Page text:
“Al-Qaeda represents terrorism, not Muslims and we must remember this.” Ibrahim Aljahim, 29, of Detroit, said of bin Laden in USA Today, “He never represented Muslims or anyone else. But he did represent what the hands of fear can do to an entire people.”
Muslims are rejoicing, but not for the same reasons as Americans. Here in the United States, New York City in particular, we are rejoicing because the man who is responsible for one of the greatest terrorist attacks of which crippled our country and rippled fear across the world, is dead. However those in the Muslim nations are rejoicing because the man who was responsible for slandering the name of an entire people is gone, no longer can Osama bin Laden call himself a Muslim.
Arab-Americans and Muslims felt the effect after bin Laden’s Sept. 11 attacks as federal law enforcement shifted its focus toward counter-terrorism. Looking at the community around them led to additional cases of scrutiny towards the Muslims within the community. However Osama bin Laden was a name that left a bad taste on all any tongue it rolled off of. The ‘patron of all terrorists’ Osama bin Laden was killed yesterday May 1, in Pakistan by U.S. Navy Seals. “It’s a great thing,” said Aljahim, head of Arab American Outreach. “We’re very happy. He hurt Muslims more than any other religious groups.”
President Obama confirmed the death of bin Laden yesterday at 11:36 pm during which he said, “Bin Laden was not a Muslim leader. He was a mass murderer of Muslims.”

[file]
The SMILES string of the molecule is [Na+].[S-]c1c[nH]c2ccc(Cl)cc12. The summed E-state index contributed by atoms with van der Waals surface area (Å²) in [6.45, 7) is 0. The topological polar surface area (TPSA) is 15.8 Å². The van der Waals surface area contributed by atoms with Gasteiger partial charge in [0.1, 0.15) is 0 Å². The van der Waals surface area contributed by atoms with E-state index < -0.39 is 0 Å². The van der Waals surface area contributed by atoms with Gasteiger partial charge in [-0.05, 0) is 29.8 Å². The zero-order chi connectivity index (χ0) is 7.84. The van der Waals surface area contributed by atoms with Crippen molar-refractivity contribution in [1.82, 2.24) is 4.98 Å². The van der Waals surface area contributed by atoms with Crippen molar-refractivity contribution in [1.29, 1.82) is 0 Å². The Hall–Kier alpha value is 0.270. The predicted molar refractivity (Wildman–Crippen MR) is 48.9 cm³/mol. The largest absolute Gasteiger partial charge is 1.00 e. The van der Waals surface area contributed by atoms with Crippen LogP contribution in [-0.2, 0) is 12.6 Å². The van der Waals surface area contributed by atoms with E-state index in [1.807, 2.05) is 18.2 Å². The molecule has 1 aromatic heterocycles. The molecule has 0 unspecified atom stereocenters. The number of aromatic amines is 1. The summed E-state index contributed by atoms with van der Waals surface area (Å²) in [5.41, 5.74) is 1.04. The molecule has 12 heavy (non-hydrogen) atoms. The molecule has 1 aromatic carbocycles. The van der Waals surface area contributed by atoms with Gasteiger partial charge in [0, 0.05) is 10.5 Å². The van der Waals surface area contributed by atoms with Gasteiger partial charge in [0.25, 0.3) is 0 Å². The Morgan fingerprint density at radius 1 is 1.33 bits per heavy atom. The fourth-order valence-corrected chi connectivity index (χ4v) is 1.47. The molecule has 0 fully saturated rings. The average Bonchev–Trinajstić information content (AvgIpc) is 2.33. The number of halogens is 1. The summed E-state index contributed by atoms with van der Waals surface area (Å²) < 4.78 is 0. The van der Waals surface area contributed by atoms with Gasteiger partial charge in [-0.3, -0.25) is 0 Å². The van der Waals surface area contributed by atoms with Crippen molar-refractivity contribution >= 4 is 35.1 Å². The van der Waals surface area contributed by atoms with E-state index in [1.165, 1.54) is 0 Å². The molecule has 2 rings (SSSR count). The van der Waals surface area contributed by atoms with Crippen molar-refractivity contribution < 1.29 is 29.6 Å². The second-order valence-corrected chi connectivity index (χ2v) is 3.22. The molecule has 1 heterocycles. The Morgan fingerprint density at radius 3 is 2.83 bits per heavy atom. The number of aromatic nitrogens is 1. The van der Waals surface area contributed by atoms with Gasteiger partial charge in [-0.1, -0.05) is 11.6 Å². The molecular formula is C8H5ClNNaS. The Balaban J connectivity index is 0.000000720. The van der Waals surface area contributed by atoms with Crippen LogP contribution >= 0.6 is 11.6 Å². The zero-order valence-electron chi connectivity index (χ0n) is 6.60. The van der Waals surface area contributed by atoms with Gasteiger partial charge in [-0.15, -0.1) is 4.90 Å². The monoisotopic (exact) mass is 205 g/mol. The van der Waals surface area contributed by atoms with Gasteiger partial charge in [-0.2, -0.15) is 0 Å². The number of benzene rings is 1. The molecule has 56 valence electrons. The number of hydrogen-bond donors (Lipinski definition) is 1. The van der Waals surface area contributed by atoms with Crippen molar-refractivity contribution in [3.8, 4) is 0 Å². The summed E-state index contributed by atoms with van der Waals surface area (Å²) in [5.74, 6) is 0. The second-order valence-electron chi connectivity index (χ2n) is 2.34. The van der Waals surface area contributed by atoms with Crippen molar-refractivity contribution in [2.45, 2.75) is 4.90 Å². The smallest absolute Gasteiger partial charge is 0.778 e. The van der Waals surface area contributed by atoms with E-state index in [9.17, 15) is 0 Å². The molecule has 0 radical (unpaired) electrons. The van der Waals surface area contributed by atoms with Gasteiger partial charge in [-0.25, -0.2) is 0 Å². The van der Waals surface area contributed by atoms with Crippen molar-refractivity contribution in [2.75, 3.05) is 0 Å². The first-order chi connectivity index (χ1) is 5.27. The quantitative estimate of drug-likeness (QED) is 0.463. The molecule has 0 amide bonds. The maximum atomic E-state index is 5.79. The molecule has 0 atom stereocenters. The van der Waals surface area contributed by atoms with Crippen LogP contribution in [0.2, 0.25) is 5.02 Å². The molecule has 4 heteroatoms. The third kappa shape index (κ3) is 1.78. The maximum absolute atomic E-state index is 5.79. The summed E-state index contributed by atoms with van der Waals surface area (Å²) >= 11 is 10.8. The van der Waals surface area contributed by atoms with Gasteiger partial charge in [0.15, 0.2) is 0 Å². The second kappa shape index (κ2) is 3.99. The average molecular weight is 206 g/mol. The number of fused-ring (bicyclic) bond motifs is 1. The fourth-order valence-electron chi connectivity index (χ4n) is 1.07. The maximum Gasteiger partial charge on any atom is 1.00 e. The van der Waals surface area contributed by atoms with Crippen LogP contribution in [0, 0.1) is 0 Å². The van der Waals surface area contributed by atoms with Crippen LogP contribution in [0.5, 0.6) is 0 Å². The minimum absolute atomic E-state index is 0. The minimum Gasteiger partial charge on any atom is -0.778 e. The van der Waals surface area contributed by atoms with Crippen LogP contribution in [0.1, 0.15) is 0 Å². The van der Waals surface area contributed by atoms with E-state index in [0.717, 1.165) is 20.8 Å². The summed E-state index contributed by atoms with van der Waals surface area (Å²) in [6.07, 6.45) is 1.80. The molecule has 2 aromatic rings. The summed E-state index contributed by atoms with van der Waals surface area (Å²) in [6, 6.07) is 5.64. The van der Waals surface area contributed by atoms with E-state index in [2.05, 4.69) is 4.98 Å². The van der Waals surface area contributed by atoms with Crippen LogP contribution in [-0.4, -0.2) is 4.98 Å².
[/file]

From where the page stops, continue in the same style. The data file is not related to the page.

While President Obama is right in what he says, at the same time, some Arab-American leaders cautioned that the battle against extremism is not yet over.
“As gratifying as it is to see this, we should continue to be on alert,” said Imad Hamad, regional director of the American-Arab Anti-Discrimination Committee. “Executing the symbol of bin Laden does not execute the ideology (of extremism). It’s a vital mistake to focus on the person and ignore the ideology.”
I came across a blog written by El-Baghdadi, where they write about being a Muslim in the aftermath of bin Laden’s death and at the end reflect on what it means to Americans and the Muslim community.
“So on this day, May 2nd 2011, as a Muslim I say to the West – sorry for al-Qaeda. And I say to al-Qaida – may God forgive you, thank you, and good bye. History books will say that Bin Laden died in Pakistan around May 2011. They should also write that Al-Qaida died in Sidibouzid around December 2010.” (El-Baghdadi.com)
It is speculated that the supporters of bin Laden will act on his death claiming him as the #1 martyr of al-Qaeda. Many are bracing for intense fighting in the battlefields of Iraq, Afghanistan, Somalia and Chechnya, as the forces of good and evil will surely clash. Where as the Muslims who have been stifled by the actions of bin Laden and al-Qaeda welcome a new day, those who act as extremists claiming they do everything for Allah will surely seek to prove that they cannot be stopped and set about the course of revenge.